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The conditions and obligations imposed on Benefices shall be observed.

Reason requires, that, in regulations which have been well established, no alteration be made by any ordinances to the contrary. Whenever, therefore, by virtue of the erection or foundation of any benefices, or in consequence of other regulations, certain qualifications are required, or certain obligations are attached thereunto, they shall not be derogated from in the collation, or in any other arrangement whatsoever in regard of the said benefices. The same also shall be observed as to prebends assigned to teachers of theology, masters, doctors, priests, deacons, or subdeacons, whenever such prebends have been established in this manner, in such sort that, in no provision whatever shall anything be altered in regard of the said qualifications and orders ; and any provision made otherwise shall be accounted surreptitious.

In what manner the Bishop ought to act in regard of the visitation of exempted Chapters.

The holy Synod ordains that the decree, made under Paul III., of happy memory, beginning Capitula Cathedralium, shall be observed in all cathedral and collegiate churches, not only when the bishop makes his visitation, but also as often as he proceeds ex officio, or at the petition of another, against any one of those who are comprised in the said decree; yet so, however, that whenever he institutes proceedings out of visitation, all the particulars subjoined shall have place: to wit, that the Chapter shall, at the beginning of each year, select two individuals belong-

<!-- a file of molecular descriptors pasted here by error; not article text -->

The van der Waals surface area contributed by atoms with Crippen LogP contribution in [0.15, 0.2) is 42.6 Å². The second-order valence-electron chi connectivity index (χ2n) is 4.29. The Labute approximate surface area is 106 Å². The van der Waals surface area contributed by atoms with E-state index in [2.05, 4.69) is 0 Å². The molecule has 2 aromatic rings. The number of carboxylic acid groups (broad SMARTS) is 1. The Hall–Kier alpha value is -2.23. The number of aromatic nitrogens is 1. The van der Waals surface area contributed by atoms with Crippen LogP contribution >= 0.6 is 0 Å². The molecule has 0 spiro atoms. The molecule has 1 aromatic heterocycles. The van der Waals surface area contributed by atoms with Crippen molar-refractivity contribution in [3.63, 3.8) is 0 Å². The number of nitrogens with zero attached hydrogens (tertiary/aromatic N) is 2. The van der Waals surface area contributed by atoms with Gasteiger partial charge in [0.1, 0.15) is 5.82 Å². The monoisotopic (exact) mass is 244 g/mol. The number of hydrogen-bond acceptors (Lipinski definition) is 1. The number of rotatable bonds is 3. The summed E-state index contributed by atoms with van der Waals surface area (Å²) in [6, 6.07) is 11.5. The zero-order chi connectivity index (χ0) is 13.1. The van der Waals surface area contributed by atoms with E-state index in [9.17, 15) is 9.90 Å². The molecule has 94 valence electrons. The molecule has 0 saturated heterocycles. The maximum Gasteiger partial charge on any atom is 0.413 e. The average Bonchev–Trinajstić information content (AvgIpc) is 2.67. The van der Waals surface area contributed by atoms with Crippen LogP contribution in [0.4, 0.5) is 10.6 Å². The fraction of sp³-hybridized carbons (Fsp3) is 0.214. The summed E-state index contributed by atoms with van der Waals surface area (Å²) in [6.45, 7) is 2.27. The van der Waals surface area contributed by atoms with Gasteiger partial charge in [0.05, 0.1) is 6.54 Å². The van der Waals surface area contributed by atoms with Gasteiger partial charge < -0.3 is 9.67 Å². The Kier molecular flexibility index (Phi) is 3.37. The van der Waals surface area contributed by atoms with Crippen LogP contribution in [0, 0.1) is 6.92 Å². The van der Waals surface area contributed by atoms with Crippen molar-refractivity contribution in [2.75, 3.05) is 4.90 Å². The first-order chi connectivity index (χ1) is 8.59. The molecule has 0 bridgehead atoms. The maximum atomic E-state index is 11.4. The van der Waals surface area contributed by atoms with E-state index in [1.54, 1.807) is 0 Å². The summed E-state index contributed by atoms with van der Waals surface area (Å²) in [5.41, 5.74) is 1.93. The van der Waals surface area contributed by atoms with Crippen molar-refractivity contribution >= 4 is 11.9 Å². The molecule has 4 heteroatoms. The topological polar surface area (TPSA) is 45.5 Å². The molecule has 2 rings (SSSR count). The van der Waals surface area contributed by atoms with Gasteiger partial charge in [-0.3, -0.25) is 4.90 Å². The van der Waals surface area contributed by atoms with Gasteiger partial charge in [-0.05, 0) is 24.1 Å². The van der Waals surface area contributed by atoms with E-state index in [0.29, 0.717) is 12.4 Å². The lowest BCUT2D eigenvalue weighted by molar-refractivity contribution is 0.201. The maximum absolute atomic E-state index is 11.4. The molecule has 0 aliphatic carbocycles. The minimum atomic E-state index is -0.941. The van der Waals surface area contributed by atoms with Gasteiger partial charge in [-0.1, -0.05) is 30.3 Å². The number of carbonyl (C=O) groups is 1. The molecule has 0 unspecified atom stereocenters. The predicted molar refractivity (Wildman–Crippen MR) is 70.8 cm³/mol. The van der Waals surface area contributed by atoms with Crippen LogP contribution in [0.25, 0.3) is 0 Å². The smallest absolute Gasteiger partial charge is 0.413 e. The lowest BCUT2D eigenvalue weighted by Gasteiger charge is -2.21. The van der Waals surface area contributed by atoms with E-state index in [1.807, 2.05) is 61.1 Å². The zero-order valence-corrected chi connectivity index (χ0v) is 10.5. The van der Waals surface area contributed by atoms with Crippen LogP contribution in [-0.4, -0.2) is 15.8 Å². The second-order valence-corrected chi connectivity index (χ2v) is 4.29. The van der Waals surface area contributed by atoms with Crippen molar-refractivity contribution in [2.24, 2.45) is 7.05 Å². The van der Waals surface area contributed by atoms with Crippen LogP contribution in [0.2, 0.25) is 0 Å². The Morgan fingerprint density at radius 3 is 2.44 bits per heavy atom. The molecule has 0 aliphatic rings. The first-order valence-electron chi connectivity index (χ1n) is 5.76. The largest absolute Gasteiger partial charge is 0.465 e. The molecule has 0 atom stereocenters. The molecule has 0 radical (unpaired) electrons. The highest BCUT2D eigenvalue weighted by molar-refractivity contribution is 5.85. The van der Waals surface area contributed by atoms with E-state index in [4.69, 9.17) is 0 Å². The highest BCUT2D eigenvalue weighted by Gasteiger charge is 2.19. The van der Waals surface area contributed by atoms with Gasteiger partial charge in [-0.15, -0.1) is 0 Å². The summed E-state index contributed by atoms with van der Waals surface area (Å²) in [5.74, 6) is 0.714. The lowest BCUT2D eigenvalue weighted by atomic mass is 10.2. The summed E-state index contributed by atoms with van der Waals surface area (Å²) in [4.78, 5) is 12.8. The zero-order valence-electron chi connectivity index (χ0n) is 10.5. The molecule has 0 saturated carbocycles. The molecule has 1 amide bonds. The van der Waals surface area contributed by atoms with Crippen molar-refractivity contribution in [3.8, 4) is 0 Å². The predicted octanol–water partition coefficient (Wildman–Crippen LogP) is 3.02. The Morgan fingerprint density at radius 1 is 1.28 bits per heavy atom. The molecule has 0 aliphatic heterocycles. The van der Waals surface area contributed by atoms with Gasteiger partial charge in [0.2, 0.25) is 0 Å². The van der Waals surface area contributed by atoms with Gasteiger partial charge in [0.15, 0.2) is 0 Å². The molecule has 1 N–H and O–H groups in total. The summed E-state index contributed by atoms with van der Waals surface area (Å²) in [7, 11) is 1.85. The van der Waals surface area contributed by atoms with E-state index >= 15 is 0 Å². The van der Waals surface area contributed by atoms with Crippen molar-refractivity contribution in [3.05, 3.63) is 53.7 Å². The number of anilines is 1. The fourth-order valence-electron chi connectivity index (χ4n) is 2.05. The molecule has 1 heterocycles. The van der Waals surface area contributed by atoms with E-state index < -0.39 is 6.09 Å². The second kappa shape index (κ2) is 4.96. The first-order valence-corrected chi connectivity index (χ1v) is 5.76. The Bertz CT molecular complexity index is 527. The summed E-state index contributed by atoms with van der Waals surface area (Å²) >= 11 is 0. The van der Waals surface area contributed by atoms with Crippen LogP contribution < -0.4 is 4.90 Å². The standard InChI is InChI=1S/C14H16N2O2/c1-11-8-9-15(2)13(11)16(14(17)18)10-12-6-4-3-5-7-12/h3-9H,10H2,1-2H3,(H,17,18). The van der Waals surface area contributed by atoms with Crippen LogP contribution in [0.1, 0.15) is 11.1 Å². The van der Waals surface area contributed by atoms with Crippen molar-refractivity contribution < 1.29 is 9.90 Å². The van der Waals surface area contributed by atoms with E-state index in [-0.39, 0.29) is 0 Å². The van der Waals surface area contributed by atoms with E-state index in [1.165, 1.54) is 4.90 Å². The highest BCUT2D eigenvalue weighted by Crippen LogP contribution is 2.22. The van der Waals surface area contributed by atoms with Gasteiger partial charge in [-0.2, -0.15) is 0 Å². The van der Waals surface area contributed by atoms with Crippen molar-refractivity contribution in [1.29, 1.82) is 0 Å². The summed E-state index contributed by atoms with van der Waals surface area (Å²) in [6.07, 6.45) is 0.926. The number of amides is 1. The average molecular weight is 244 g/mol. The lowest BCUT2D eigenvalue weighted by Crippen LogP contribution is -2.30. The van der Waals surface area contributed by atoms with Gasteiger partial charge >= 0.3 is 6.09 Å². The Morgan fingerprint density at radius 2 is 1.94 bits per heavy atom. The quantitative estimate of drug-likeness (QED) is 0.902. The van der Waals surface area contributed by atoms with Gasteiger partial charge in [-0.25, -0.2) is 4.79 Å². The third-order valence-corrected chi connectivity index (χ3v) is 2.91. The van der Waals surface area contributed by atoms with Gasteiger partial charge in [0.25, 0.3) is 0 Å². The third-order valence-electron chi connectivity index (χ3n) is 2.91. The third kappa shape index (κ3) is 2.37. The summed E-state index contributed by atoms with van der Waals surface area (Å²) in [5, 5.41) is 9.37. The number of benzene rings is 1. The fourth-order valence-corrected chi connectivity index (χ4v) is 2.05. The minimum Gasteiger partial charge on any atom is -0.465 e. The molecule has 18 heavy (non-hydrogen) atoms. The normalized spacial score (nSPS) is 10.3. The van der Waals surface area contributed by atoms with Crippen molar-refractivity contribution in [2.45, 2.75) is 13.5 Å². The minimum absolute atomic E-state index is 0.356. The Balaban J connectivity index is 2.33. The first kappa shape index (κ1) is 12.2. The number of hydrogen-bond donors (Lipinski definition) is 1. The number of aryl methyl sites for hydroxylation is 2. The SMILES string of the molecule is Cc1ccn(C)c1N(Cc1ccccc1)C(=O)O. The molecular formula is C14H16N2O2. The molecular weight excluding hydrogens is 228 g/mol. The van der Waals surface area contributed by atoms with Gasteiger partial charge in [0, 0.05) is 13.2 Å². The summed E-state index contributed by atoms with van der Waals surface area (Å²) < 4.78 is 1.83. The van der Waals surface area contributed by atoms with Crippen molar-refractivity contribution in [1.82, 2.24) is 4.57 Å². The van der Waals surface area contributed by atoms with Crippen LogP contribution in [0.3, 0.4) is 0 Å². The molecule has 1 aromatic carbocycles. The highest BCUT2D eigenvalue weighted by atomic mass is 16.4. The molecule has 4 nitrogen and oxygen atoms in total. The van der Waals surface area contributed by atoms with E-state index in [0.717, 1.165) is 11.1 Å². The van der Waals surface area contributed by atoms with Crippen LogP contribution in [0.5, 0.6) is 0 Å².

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ing to the Chapter, with whose counsel and consent the bishop, or his vicar, shall be bound to proceed, both in instituting the process, and in all the other acts thereof until the end of the cause inclusively,-in the presence, nevertheless, of the notary of the said bishop, and in the bishop's house, or his ordinary court of justice. The two deputies shall, however, have but one vote ; but either of them may give his vote in unison with that of the bishop. But if, as regards any proceeding, or as regards any interlocutory or definitive sentence, they shall both differ from the bishop, they shall in this case choose, in conjunction with the bishop, a third person, within the term of six days: and should they also not agree in the election of that third person, the choice shall devolve on the nearest bishop ; and the point whereon they differed shall be decided, in accordance with the opinion which that third person sides with; otherwise, the proceedings, and what follows thereupon, shall be null, and of no effect in law. Nevertheless, in crimes arising from incontinency, whereof mention has been made in the decree concerning concubinaries, as also in the more heinous crimes which require deposition or degradation; where flight is apprehended, and where, that judgment may not be eluded, it is necessary to secure the person, the bishop may at first proceed singly to a summary information, and to the necessary detention of the person; observing, however, in the rest of the proceedings, the order named above. But in all cases regard is to be paid to this, that the delinquents be kept in custody in a suitable place, according to the quality of the crime and of the persons. Moreover, there shall everywhere be rendered to bishops that honour which comports with their dignity; and in choir, in the chapter, in processions, and other public functions, they shall have the first seat, and the place which they shall themselves make choice of, and theirs shall be the chief authority in everything that is to be done.